As TinkerTini turns five, founder Trina McFarland discusses one thing that matters above all else
TinkerTini’s going to be five this year! Congratulations… You recently had a bit of a rebrand. What brought that on?
Thanks for noticing! TinkerTini grew up quickly and we’ve been busy! We finally had the bandwidth and resources to circle back to give our logo, website and now our Tinkerly platform some well-deserved love and focus.
What are the main changes?
For starters you can now read the Tini in the TinkerTini logo! Originally, we thought it was funny to make the Tini of our logo literally ‘teenie’ but – alas – our sense of humour resulted in us being called “Tinker” because people didn’t notice the Tini.
Also, for our website, we’re sharing more of our results and will continue to update this as more inventor concepts make it to shelves… It’s hard to wait sometimes. What we worked on up to two years ago will launch soon. Our clients are doing a wonderful job engaging inventors on their business. We’re very proud of the work we’ve accomplished together and what’s to come. We’ve also outlined our inventor on boarding process, and put together a helpful TinkerTini FAQ.
And how are things on the Tinkerly platform?
On the platform, I’ve been overseeing the next evolution of Tinkerly 2.0. The branding was the fun part… The hard part was – and will always be – the software, workflows, search logic and thinking through the user roles with both inventor and company decision-maker needs in mind.
I’ve been studying how people make decisions when it comes to inventor concepts most of my career. Some think it’s a numbers game. Some say it’s luck. To me, there’s an element of pattern recognition that takes an experienced brain in this business with archival knowledge to be able to identify a concept with timely promise. But I think with the right technical assistance and knowing how to prompt it, anyone can have a better toy brain when it comes to making decisions, identifying something special at the perfect time, and then the structure to manage it to the finish line. That’s what I’m focused on. A new solution and approach to that process happening behind closed doors that will increase the odds for everyone.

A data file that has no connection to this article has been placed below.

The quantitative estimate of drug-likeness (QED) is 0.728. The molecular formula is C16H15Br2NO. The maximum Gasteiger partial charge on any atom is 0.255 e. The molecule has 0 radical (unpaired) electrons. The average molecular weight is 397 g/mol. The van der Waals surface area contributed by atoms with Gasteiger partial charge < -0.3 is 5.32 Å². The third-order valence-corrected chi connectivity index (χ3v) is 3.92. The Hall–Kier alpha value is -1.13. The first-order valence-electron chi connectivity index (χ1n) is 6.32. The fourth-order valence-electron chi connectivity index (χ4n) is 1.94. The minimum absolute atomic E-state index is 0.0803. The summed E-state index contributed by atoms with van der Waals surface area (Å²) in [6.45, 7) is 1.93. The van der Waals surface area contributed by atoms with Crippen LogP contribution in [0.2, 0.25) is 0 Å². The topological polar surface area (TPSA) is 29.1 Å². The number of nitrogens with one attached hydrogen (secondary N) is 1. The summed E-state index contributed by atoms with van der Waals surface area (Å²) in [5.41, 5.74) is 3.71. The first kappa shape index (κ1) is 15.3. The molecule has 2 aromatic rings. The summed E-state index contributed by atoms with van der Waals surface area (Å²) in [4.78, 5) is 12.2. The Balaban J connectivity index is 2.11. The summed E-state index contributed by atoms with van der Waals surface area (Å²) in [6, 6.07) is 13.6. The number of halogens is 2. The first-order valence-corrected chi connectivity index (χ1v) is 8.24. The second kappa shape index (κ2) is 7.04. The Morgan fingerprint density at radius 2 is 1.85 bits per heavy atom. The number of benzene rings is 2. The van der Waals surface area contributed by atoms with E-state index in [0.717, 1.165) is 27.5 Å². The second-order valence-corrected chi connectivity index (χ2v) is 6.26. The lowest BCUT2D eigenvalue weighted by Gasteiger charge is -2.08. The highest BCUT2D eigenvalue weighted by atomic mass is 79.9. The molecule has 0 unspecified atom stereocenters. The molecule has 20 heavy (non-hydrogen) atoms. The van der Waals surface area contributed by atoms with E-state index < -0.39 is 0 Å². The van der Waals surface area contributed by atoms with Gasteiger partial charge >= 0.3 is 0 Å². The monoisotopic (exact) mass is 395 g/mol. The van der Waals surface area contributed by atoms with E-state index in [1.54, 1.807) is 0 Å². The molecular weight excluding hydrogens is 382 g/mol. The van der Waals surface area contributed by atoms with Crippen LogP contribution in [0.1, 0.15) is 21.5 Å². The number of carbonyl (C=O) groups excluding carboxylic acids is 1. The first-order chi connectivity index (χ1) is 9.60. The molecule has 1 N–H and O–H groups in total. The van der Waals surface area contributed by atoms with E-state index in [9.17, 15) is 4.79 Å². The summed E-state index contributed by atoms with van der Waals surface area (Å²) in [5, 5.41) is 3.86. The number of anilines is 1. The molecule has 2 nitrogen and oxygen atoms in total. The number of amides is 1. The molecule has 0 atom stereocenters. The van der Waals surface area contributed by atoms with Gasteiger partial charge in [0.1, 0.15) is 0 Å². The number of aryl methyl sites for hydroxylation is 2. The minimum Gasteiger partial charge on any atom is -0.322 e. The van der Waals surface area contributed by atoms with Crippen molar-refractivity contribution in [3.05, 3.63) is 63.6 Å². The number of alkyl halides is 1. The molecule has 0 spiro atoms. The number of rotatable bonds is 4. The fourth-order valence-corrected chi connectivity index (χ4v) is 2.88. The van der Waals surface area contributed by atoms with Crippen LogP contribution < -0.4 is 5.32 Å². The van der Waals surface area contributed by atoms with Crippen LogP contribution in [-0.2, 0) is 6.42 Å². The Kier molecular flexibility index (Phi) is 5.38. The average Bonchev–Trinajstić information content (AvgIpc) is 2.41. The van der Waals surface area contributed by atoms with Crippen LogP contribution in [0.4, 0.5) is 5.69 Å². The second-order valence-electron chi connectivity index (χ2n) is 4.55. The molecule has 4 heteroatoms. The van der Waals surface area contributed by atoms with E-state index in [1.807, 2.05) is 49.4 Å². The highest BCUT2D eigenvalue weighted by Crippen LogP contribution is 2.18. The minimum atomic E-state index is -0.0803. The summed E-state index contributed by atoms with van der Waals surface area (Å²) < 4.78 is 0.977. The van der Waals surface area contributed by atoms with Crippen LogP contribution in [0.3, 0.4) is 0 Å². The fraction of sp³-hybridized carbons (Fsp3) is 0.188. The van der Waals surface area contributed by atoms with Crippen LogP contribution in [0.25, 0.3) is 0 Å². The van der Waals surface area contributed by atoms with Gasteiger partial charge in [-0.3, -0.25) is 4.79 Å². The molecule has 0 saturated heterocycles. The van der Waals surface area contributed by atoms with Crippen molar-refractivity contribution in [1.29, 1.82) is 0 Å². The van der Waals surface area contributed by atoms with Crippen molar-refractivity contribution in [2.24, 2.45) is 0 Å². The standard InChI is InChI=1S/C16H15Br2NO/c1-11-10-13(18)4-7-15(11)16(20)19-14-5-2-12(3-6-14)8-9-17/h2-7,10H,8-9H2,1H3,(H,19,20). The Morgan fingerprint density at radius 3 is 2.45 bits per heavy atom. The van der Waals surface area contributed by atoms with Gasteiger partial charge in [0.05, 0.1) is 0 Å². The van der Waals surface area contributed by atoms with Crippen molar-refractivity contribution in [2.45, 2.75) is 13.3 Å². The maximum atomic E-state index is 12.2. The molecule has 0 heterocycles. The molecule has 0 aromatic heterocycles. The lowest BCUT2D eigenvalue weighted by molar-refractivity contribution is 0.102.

And what was the motivation to build Tinkerly 2.0?
AI and tech-assisted is clearly where we’re all headed. With limited resources, TinkerTini’s been pulling an incredible amount of IR responsibility and doing it well, with results. I say that respectfully, with industry colleagues in mind because we’re all working hard within the constraints and cultures we are placed in… But because TinkerTini was the first to manage IR cross-company, it forced us to develop different tools and methods, cultivated from this unique experience.
Our experience would be hard to replicate within an organisation. It takes a semi-crazy person – that’s me – to venture into the wild to explore those limits. And we did. And I think we figured it out. We’re clearly doing something differently that’s working… So we decided to invest in exploring that more. I think the future state is knowing how to prompt and drive tech assists and AI. It’s what we’ve been doing this whole time at TinkerTini, and why we’re so efficient at what we do.
I’m interested, then: what was it like building the platform?
Challenging! I never intended to move into the software-development space, and it’s not my area of expertise… But it’s where my path led me; I’ve had to learn quickly. I’m excited about what we are creating, and hope it’ll solve some problems in the industry for both companies and inventors.
To what end? What’s the goal?
The goal is a more sustainable and diverse shared resource: our global inventing community. And one that is around for generations to come. It’s going to take a village to ask some hard questions about our methods and value systems. We need to take an honest look at our past IR/pro-inventing culture, how we got here and where we want to go from here. I think this work starts now, and it’s already begun.
In the past, Trina, you’ve written extensively about the lessons you’ve learned as an entrepreneur. Five years in, what are the big three?
I only have one now: Do it for the right reasons. The second you start living your life or running your business for or based on recognition from others, you start to lose your footing. It’s easy to get sucked into this in the toy business. Let your work speak for itself. Focus on that above all else…
If you’re on your path, in your element, grounded by genuine passion and love for what you do, you’re winning. You don’t need any person or organisation to tell you otherwise. That power belongs to the individual when we’re talking about entrepreneurs, small-business owners and inventors. They need to hear that more often. You only answer to yourself at the end of the day. That can’t be avoided. Everything else can be. Do it for the right reasons.
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